Discussion in 'Recipes' started by dangerdave, Nov 9, 2013.
I do, really can't imagine drinking this one not chilled.
Yep I understand that absolutely.
There are recipes that say,loose lid..and leave till secondary. It'll be good. We not absolute. If works do it
Sometimes those stews turn out to be a "Triumph my dear,a Triumph!" ..as Mr.Bob Crachit said.
Take your pleasure and enjoy.
Just going to start my first batch of this....making sure I am reading recipe correctly...... for five gallon batch it calls for 6 lbs of fruit? Just want to double check before I start...most of my other fruit recipes call for 4 lbs for a gallon so figured better safe to ask then sorry. Thanks in advance.
I use 9lbs of fruit for a 6 gallon batch. The original recipe is for 6 gallons, not 5.
Thanks, I will bump mine up to 9 then....I like a lot of fruit flavor.
The fruit is less because this is a quick wine rather than a long aging wine and the fruit blend provides a general flavor to the wine. I used four pounds for three gallons and it tastes great. It blends as it has aged in the bottles.
I still make mine with just one pound of fruit per gallon. You can easily adapt the recipe to your liking. Since it was originally designed to please my lovely wife, Johnna, it was born as a nice blush. My own version ended up with lots of extra tannin and some powdered oak. We still drink some every evening after dinner. We’re a Dragon Blood house around here!
I finished bottling my first batch Friday. I've had it both ways now and my friend prefers it chilled, I can go either way. I like it room temperature but in the summer I'm guessing it will be chilled for me.
Speaking of which, I made a fresh blueberry version (recipe and 10lbs fresh blueberries with 3/4C sugar per gallon as variables) and it was incredible. I tip my hat to Dave for this and without doubt will be making a lot of this. It's easy. It's good.
So you did the 20 cups sugar with additional 3/4 per gallon? Id love to try making blueberry.
The recipe calls for 1/4 tsp for 6 gallons of potassium meta when degassing but the package i got says 2/3tsp for 5 gallons witch one should i listen too
1/4 teaspoon is the correct amount for 6 gallons.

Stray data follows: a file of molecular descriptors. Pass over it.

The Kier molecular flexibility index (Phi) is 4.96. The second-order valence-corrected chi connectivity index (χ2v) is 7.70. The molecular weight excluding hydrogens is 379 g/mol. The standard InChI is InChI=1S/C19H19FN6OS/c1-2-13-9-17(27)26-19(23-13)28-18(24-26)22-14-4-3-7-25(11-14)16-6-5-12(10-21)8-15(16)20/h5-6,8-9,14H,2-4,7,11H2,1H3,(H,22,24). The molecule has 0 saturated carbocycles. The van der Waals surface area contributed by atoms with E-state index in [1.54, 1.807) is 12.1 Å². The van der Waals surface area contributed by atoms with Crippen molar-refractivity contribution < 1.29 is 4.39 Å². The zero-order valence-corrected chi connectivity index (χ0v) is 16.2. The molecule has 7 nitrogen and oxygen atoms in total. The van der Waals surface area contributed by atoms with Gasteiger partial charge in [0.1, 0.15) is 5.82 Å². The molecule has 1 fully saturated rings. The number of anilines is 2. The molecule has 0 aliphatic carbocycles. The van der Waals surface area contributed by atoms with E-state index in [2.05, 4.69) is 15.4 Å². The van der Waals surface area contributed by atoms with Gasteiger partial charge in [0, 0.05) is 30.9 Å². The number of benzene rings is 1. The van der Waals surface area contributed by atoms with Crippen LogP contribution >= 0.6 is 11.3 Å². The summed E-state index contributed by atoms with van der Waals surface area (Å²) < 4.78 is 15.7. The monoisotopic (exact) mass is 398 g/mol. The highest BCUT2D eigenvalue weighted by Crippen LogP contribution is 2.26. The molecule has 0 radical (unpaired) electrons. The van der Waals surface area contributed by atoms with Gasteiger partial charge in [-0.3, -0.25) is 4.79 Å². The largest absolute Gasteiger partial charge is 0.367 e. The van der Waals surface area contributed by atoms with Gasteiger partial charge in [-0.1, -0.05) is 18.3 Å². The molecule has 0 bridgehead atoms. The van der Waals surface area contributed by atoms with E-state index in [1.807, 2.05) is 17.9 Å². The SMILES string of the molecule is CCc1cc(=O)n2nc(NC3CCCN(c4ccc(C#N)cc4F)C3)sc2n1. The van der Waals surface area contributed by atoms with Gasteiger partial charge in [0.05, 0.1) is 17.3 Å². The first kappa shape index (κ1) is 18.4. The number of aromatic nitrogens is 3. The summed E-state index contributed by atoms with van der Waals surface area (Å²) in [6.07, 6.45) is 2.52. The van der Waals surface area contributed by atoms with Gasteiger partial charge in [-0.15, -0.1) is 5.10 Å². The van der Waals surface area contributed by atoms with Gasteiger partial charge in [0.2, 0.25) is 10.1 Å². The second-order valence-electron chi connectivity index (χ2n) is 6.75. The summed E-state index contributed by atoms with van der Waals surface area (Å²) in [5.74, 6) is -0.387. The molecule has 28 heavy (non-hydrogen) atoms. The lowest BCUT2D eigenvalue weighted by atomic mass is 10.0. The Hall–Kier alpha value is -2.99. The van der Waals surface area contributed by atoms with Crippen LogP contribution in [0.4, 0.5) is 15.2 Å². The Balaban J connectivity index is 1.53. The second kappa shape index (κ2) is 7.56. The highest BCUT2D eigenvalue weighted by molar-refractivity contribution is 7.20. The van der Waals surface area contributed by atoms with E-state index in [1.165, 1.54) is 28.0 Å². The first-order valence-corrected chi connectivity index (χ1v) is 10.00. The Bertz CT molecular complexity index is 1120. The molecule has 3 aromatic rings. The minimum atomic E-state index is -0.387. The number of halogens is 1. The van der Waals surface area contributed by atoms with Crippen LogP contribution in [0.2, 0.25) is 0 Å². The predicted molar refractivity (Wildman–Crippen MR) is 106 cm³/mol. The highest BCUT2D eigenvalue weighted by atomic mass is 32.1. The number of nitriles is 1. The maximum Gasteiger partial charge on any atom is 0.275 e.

For frozen fruit I don't think you actually need any, but I would still use it. In fact I follow a winery recipie and use 1g of potassium meta per gallon of water. I weigh it out on a kitchen scale. Standard campden tablets are 30 ppm when you use 1 per gallon (at least it says on my bottles) but 1g per gallon of granular potassium metabisulphite gives you 150ppm.
I used only 60ppm on some fruit that was on its last leg and it went rotten on me. I hit it again with 150 and it took away the smell and rotten taste and I belive it saved it, its still aging. At any rate, if you over do it on potassium meta, at least to a point, you can just let it set a little longer and gas off. But again with frozen fruit, they freeze it typically within a matter of hours after picking so its not so much a big deal, but I still use it.
What do you guys usually top this off with to remove head space?
Any cheap, white zinfandel works well.
Do you not add potassium metabisulfite in Step 1? How are the wild yeasts in the fruit killed off so they do not overtake primary fermentation? I see why adding kmeta in Step 4. Am I missing something? Thanks
There's no need to add k-meta to the primary if using frozen fruit. The wild yeast will be killed off when the fruit is flash frozen. Fresh fruit, that's a different story.
Freezing doesn't kill most yeasts, it might stun them for a bit, but doesn't kill.
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